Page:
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Biggest Challenges Michigan State Faces in NCAA Tourney Matchup vs. UConn

Steve SilvermanFeatured Columnist IVJune 23, 2016

Biggest Challenges Michigan State Faces in NCAA Tourney Matchup vs. UConn

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    Adam Hunger-USA TODAY Sports

    The Michigan State Spartans faced a tremendous challenge in their Sweet 16 victory against top-seeded Virginia because the Cavaliers were a tough, physical team that played sensational defense.

    The Spartans face a different kind of a challenge when they line up against UConn Huskies in the Elite Eight. The Huskies are an athletic team that boasts tremendous quickness and skill. If Kevin Ollie's Huskies have their way, they will push the pace and turn this game into a high-scoring affair.

    Michigan State is not averse to playing a fast-paced game, but head coach Tom Izzo wants it to be on the Spartans' terms. Here are the biggest challenges the Spartans face against UConn.

Establish Strength Down Low

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    Robert Deutsch-USA TODAY Sports

    The UConn Huskies have talent up and down their lineup, but they are much stronger in the backcourt with Shabazz Napier and Ryan Boatright than they are in the frontcourt, even though DeAndre Daniels is a powerful force who can block shots and score.

    However, the Spartans have a dynamic duo in Adreian Payne and Branden Dawson who have the ability to dominate down low. Both can be explosive scorers and control play on the defensive end. 

    Forwards Matt Costello and Kenny Kaminski, along with big guard Denzel Valentine, also give the Spartans strength down low. Michigan State should be able to have its way in the frontcourt. If they don't dominate in this area, that will play into UConn's hands.

Shabazz Napier's Quickness

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    Adam Hunger-USA TODAY Sports

    The Spartans are used to contending with excellent point guard play from their opponents, but Shabazz Napier may take it to a new level in this Elite Eight showdown.

    Napier is a superb ball-handler who has the kind of quickness that may lead to a decent NBA career. Napier excels at running the UConn offense and either setting up his teammates or scoring the ball himself. He is averaging 17.9 points and 4.9 assists per game.

    Napier dictated the pace against Iowa State in the Sweet 16, and if the Spartans don't prevent him from doing so against them, it could be a long game. Napier also has excellent chemistry with fellow guard Ryan Boatright (12.1 PPG), and when those two are working well together, they can take over a game.

Gary Harris Needs to Take over

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    Robert Deutsch-USA TODAY Sports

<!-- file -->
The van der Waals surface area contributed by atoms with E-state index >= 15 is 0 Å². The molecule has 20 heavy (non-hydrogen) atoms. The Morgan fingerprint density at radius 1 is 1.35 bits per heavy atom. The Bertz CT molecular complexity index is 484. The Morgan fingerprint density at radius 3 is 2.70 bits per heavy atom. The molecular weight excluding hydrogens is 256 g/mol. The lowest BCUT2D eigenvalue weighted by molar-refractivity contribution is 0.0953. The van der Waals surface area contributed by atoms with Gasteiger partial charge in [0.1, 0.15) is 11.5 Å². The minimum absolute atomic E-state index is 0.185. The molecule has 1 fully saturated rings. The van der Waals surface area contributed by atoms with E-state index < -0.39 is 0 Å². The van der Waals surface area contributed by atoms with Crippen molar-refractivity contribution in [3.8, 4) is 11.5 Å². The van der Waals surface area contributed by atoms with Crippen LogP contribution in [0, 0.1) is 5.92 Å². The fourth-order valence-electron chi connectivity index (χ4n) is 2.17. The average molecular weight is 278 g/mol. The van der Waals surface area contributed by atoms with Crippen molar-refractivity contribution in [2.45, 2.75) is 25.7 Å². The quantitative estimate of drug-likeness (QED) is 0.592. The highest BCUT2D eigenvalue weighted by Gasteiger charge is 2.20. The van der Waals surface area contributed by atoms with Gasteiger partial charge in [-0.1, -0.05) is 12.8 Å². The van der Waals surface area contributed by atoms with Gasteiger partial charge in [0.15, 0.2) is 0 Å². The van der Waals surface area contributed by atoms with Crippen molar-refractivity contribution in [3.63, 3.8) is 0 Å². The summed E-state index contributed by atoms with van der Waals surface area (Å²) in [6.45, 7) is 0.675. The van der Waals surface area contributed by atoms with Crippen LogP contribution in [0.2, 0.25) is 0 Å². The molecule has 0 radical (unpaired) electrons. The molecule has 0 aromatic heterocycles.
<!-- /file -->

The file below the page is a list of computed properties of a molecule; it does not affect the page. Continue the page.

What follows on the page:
While Adreian Payne and Branden Dawson have had huge games for the Spartans during the NCAA tournament, the Spartans are still waiting for leading scorer Gary Harris to have his breakout game.

    Harris is averaging 16.6 points per game this season, but he has been rather indifferent in his three NCAA tournament games. He scored 10 points against Delaware and 18 against Harvard, but he ended up with just six against Virginia. That's simply not good enough.

    Since the UConn backcourt is likely to fill it up, the Spartans are going to need more from their best all-around scorer.

Dominate on the Boards

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    Adam Hunger-USA TODAY Sports

    Tom Izzo demands that every player on his team sells out on defense. In Izzo's world, that means every player must go hard any time he has a chance to get the ball off the glass.

    Strong defensive rebounding is an essential part of the Michigan State game plan. The Spartans average 37.0 rebounds per game and outrebound their opponents by 5.2 rebounds per contest. On the other hand, rebounding does not come as easily for the Huskies. UConn averages 35.2 rebounds per game, and that's just 0.4 rebounds per game better than their opponents.

    Michigan State appears to be stronger physically, and they must ride this advantage in the game. The Huskies have a lot of quickness, and if Michigan State does not play to its strength on the boards, the Spartans could be in big trouble.

Home-Court Disadvantage

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    Adam Hunger-USA TODAY Sports

    UConn was a key member of the old Big East Conference before they moved on to the American Athletic Conference. The Big East, of course, played its annual tournament at Madison Square Garden, and the Huskies are very familiar with playing there.

    They still have a huge following in New York City, and they got excellent support in their Sweet 16 game against Iowa State. 

    UConn will likely have their "home crowd" working for them at Madison Square Garden again in this Elite Eight game. Michigan State is a well-coached veteran team that knows how to play on the road, but when the venue is an advantage for the opponent, it could cause problems as the game moves along.

    Michigan State should know that the crowd will be strongly pro-Connecticut, and the Spartans must be prepared to deal with it.

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